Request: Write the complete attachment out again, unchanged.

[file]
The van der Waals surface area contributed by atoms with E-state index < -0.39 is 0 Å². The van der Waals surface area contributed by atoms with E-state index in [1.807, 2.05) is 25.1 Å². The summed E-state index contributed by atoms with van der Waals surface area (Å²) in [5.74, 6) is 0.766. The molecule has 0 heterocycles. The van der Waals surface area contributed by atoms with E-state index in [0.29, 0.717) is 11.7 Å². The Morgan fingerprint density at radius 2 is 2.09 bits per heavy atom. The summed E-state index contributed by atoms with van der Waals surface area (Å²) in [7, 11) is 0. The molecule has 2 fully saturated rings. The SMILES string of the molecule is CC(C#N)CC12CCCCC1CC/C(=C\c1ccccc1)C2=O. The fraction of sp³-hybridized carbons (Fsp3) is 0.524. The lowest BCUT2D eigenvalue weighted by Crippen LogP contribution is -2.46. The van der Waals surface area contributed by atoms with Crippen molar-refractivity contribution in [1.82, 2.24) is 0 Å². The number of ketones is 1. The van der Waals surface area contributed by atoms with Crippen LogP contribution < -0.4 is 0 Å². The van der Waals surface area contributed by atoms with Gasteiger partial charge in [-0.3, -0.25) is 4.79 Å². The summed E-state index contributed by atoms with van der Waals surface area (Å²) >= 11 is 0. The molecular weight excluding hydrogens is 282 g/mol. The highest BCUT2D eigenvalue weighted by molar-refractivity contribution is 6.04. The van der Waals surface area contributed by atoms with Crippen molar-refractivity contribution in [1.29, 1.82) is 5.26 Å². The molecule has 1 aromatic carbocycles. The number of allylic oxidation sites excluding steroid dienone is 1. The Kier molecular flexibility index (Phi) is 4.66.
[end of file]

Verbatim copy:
The van der Waals surface area contributed by atoms with E-state index < -0.39 is 0 Å². The van der Waals surface area contributed by atoms with E-state index in [1.807, 2.05) is 25.1 Å². The summed E-state index contributed by atoms with van der Waals surface area (Å²) in [5.74, 6) is 0.766. The molecule has 0 heterocycles. The van der Waals surface area contributed by atoms with E-state index in [0.29, 0.717) is 11.7 Å². The Morgan fingerprint density at radius 2 is 2.09 bits per heavy atom. The summed E-state index contributed by atoms with van der Waals surface area (Å²) in [7, 11) is 0. The molecule has 2 fully saturated rings. The SMILES string of the molecule is CC(C#N)CC12CCCCC1CC/C(=C\c1ccccc1)C2=O. The fraction of sp³-hybridized carbons (Fsp3) is 0.524. The lowest BCUT2D eigenvalue weighted by Crippen LogP contribution is -2.46. The van der Waals surface area contributed by atoms with Crippen molar-refractivity contribution in [1.82, 2.24) is 0 Å². The number of ketones is 1. The van der Waals surface area contributed by atoms with Crippen LogP contribution < -0.4 is 0 Å². The van der Waals surface area contributed by atoms with Gasteiger partial charge in [-0.3, -0.25) is 4.79 Å². The summed E-state index contributed by atoms with van der Waals surface area (Å²) >= 11 is 0. The molecular weight excluding hydrogens is 282 g/mol. The highest BCUT2D eigenvalue weighted by molar-refractivity contribution is 6.04. The van der Waals surface area contributed by atoms with Crippen molar-refractivity contribution in [1.29, 1.82) is 5.26 Å². The molecule has 1 aromatic carbocycles. The number of allylic oxidation sites excluding steroid dienone is 1. The Kier molecular flexibility index (Phi) is 4.66.